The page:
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Performance gains from Tommy John surgery still up for debate

Stephen Strasburg

FOR THE BETTER?  Many baseball pitchers, including Stephen Strasburg of the Washington Nationals, have undergone Tommy John surgery in their arms. While the operation can extend careers, researchers differ on whether the players pitch as well as they once did.

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Major League baseball pitchers who undergo two Tommy John surgeries have shorter careers — by nearly a year on average — than similar-age pitchers who haven’t had the operation, researchers find. For the surgery, surgeons replace the damaged ulnar collateral ligament in the arm with a tendon taken from elsewhere in the body to reverse a career-ending injury.

After two surgeries, pitchers walked more batters and recorded fewer wins than same-age pitchers who didn’t have surgery, researchers from the Henry Ford Hospital in Detroit reported March 24 in Las Vegas at a meeting of the American Academy of Orthopedic Surgeons. The same researchers reported in 2014 that 87 percent of major league pitchers who underwent a first-time Tommy John operation returned to the big leagues. That fell to 66 percent after a second surgery, and performance declined after both surgeries.

But the matter isn’t settled. Researchers at Rush University Medical Center in Chicago found in 2014 that pitching improved after a first surgery. Both research groups reported that pitching declined during the year before surgery.

Science & Society,, Microbes,, Health

White House unveils strategy against antibiotic resistance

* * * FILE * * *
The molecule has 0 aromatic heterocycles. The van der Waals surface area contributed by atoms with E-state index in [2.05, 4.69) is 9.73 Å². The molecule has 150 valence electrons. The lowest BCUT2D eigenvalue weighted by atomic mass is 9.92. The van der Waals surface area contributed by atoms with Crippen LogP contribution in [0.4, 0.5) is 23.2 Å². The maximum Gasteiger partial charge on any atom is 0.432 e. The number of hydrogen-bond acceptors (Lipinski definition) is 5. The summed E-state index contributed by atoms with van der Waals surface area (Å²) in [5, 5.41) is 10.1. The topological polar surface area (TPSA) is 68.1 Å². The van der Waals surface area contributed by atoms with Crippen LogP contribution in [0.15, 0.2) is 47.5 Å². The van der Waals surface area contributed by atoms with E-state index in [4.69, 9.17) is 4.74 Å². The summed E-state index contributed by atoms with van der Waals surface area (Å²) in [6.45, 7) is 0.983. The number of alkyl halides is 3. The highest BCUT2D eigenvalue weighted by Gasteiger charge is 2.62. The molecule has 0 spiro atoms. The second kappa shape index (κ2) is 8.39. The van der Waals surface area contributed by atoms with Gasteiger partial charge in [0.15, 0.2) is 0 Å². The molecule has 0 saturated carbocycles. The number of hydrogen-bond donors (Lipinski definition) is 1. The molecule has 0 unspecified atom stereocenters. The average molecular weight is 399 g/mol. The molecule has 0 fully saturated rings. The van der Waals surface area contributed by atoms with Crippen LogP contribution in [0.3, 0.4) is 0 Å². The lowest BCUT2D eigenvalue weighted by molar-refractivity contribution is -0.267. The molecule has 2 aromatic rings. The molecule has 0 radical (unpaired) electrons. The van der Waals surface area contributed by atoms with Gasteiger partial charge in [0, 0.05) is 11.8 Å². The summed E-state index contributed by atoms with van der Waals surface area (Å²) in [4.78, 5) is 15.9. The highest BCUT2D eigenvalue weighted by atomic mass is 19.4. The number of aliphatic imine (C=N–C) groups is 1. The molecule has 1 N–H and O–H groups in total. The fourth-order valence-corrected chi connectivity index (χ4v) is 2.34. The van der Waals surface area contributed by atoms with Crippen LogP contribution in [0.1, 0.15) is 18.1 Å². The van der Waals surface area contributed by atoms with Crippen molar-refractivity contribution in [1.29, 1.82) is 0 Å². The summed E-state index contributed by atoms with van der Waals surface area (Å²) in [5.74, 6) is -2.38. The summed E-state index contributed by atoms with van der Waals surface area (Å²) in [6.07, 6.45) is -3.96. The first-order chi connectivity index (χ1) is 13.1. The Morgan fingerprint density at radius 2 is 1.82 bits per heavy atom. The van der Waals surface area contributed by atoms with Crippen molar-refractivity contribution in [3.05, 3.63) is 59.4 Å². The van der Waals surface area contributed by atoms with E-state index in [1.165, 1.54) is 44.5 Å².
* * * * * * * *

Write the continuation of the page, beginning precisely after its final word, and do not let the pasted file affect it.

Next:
By Nathan Seppa 5:09pm, March 27, 2015
The Obama Administration has launched a long-term plan to curb antibiotic resistance, unveiling incentives and requirements designed to boost surveillance and diagnosis of resistant microbes.
Animals,, Conservation

Panda stalking reveals panda hangouts

By Helen Thompson 2:00pm, March 27, 2015
Scientists used GPS trackers to learn about the giant panda lifestyle.
Evolution,, Animals

Bright bird plumage resulted from natural, sexual selection

By Bethany Brookshire 2:00pm, March 27, 2015
Darwin hypothesized that bird color differences resulted from sexual selection. Wallace disagreed. A study shows that both were right after all.

For bats, simple traffic patterns limit collisions

By Kate Baggaley 6:34pm, March 26, 2015

Humans aren’t the only ones who follow traffic rules. Bats do it too, researchers report March 26 in PLOS Computational Biology.

Scientists eavesdropped on echolocating Daubenton’s bats (Myotis daubentonii) as the animals cruised for dinner. Once a bat locks on to a peer’s  sonar calls, the bat copies its movements to within a few wingbeats, the researchers found.

Planetary Science,, Astronomy

NASA has a plan for putting rock from asteroid in moon’s orbit

By Christopher Crockett 5:46pm, March 25, 2015
NASA selects concept for its Asteroid Redirect Mission, which will let astronauts train for future missions to Mars.
Science & Society,, Numbers

John Nash, Louis Nirenberg share math’s Abel Prize

By Lila Guterman 4:53pm, March 25, 2015
John Nash and Louis Nirenberg will receive the 2015 ‘Nobel of mathematics’ for their work on partial differential equations.
Quantum Physics

One photon wrangles 3,000 atoms into quantum entanglement

By Andrew Grant 2:00pm, March 25, 2015
A single photon can trigger the creation of quantum entanglement between thousands of atoms.
Microbiology,, Agriculture

A vineyard's soil influences the microbiome of a grapevine

By Helen Thompson 7:00am, March 25, 2015
Vineyard soil microbes end up on grapes, leaves and flowers, study finds.

The brain sees words, even nonsense ones, as pictures

By Ashley Yeager 5:28pm, March 24, 2015
Once we learn a word, our brain sees the string of letters as a picture, even if the word isn't a real one.
Chemistry,, Neuroscience,, Health

Today’s pot is more potent, less therapeutic

By Beth Mole 12:32pm, March 24, 2015
The medicinal qualities of marijuana may be up in smoke thanks to years of cross-breeding plants for a better buzz.
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